How to Make Rochelle Salt From Kitchen Ingredients

What Rochelle Salt Is and How to Make It

Refraction of light through a Rochelle salt crystal
Rochelle salt may be used to grow incredibly beautiful crystals.

Grover Schrayer, Getty Images

Rochelle salt or potassium sodium tartrate is an interesting chemical that is used to grow large single crystals, which are attractive and interesting, but also may be used as transducers in microphones and gramophone pickups. The chemical is used as a food additive to contribute a salty, cooling taste. It is an ingredient in useful chemistry reagents, such as Fehling's solution and Biuret reagent. Unless you work in a lab, you probably don't have this chemical lying around, but you can make it yourself in your own kitchen.

Rochelle Salt Ingredients

Instructions

  1. Heat a mixture of about 80 grams cream of tartar in 100 milliliters of water to a boil in a saucepan.
  2. Slowly stir in sodium carbonate. The solution will bubble after each addition. Continue adding sodium carbonate until no more bubbles form.
  3. Chill this solution in the refrigerator. Crystalline Rochelle salt will form on the bottom of the pan.
  4. Remove the Rochelle salt. If you redissolve it in a small amount of clean water, you can use this material to grow single crystals. The key to growing Rochelle salt crystals is to use the minimum amount of water needed to dissolve the solid. Use boiling water to increase the solubility of the salt. You may wish to use a seed crystal to stimulate growth on a single crystal rather than throughout the container.

Commercial Preparation of Rochelle Salt

Commercial preparation of Rochelle salt is similar to how it's made at home or in a small lab, but pH is carefully controlled and impurities are removed to ensure product purity. The process starts with potassium hydrogen tartrate (cream of tartar) that has a tartaric acid content of at least 68 percent. The solid is either dissolved in liquid from a previous batch or in water. Hot caustic soda is introduced to attain a pH value of 8, which also causes a saponification reaction. The resulting solution is decolorized using activated charcoal. Purification involves mechanical filtration and centrifugation. The salt is heated in a furnace to drive off any water before being packaged.

Persons interested in preparing their own Rochelle salt and using it for crystal growth may wish to adopt some of the purification methods used in commercial production. This is because cream of tartar sold as a kitchen ingredient may contain other compounds (e.g., to prevent caking). Passing the liquid through a filter medium, such as filter paper or even a coffee filter, should remove most of the impurities and allow for good crystal growth.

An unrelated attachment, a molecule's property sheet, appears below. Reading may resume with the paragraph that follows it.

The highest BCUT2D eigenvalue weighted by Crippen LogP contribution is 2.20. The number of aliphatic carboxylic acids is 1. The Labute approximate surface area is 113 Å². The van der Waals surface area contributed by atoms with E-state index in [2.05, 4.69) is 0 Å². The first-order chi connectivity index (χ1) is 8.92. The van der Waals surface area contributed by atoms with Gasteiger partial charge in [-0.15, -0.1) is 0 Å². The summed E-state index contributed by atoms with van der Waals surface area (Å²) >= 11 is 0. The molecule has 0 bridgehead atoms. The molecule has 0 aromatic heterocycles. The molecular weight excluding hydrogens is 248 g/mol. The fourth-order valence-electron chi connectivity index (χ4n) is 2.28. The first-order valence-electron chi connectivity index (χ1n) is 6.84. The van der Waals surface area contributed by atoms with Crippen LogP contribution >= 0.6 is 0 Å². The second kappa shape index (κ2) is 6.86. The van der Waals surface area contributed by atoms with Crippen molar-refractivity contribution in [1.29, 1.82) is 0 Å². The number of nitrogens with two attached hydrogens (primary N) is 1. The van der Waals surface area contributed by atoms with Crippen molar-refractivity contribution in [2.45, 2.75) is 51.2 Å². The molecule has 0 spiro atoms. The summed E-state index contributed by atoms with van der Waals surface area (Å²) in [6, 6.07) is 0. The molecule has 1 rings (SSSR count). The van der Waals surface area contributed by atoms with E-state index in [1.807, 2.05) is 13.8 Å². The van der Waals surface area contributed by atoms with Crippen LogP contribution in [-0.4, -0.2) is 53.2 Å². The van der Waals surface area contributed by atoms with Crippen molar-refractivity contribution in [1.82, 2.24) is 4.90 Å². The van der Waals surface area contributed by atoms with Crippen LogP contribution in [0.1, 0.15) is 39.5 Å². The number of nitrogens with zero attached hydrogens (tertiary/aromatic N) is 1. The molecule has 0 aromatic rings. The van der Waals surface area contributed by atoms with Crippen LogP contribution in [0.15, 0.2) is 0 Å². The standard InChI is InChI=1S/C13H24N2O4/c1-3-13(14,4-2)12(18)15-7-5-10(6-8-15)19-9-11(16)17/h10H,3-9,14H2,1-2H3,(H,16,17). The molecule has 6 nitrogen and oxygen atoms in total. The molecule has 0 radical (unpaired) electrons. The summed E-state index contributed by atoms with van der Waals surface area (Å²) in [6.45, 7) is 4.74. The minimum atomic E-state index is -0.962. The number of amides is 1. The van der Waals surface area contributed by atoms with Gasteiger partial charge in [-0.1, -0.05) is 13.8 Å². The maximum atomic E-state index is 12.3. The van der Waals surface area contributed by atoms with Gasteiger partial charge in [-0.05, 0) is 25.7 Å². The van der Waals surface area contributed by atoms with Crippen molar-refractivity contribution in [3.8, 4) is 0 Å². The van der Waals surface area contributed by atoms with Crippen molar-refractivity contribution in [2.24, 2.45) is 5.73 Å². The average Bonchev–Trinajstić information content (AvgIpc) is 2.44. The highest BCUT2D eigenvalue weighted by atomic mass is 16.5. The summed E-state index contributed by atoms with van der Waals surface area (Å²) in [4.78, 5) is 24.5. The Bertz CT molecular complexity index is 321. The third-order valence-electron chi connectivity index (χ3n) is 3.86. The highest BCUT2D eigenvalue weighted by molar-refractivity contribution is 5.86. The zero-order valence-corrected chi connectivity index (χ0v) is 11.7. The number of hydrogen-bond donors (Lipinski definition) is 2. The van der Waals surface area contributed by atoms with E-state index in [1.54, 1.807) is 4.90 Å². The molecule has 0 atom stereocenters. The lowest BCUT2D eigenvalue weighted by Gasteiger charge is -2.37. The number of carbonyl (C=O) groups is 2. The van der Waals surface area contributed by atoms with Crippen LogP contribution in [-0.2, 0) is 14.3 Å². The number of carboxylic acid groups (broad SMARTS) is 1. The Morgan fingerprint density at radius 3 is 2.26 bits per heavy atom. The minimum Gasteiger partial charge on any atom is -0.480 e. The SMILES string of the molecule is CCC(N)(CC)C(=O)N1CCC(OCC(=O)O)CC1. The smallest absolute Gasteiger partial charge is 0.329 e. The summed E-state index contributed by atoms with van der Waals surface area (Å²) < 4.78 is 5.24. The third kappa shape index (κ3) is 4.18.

Rochelle Salt Chemical Data

  • IUPAC Name: Sodium potassium L(+)-tartrate tetrahydrate
  • Also Known As: Rochelle salt, Seignette's salt, E337
  • CAS Number: 304-59-6
  • Chemical Formula: KNaC4H4O6·4H2O
  • Molar Mass: 282.1 g/mol
  • Appearance: Colorless, odorless monoclinic needles
  • Density: 1.79 g/cm³
  • Melting Point: 75 °C (167 °F; 348 K)
  • Boiling Point: 220 °C (428 °F; 493 K) 
  • Solubility: 26 g / 100 mL (0 ℃); 66 g / 100 mL (26 ℃)
  • Crystal Structure: Orthorhombic

Rochelle Salt and Piezoelectricity

Sir David Brewster demonstrated piezoelectricity using Rochelle salt in 1824. He named the effect pyroelectricity. Pyroelectricity is a property of some crystals characterized by natural electrical polarization. In other words, a pyroelectric material can generate a temporary voltage when heated or cooled. While Brewster named the effect, it was first referenced by the Greek philosopher Theophrastus (c. 314 BC) in reference to the ability of tourmaline to attract straw or sawdust when heated.

Sources

  • Brewster, David (1824). "Observations of the pyro-electricity of minerals". The Edinburgh Journal of Science. 1: 208–215.
  • Fieser, L. F.; Fieser, M. (1967). Reagents for Organic Synthesis, Vol.1. Wiley: New York. p. 983.
  • Kassaian, Jean-Maurice (2007). "Tartaric Acid." Ullmann's Encyclopedia of Industrial Chemistry (7th ed.). Wiley. doi:10.1002/14356007.a26_163
  • Lide, David R., ed. (2010). CRC Handbook of Chemistry and Physics (90th ed.). CRC Press, pp. 4–83.
  • Newnham, R.E.; Cross, L. Eric (November 2005). "Ferroelectricity: The Foundation of a Field from Form to Function". MRS Bulletin. 30: 845–846. doi:10.1557/mrs2005.272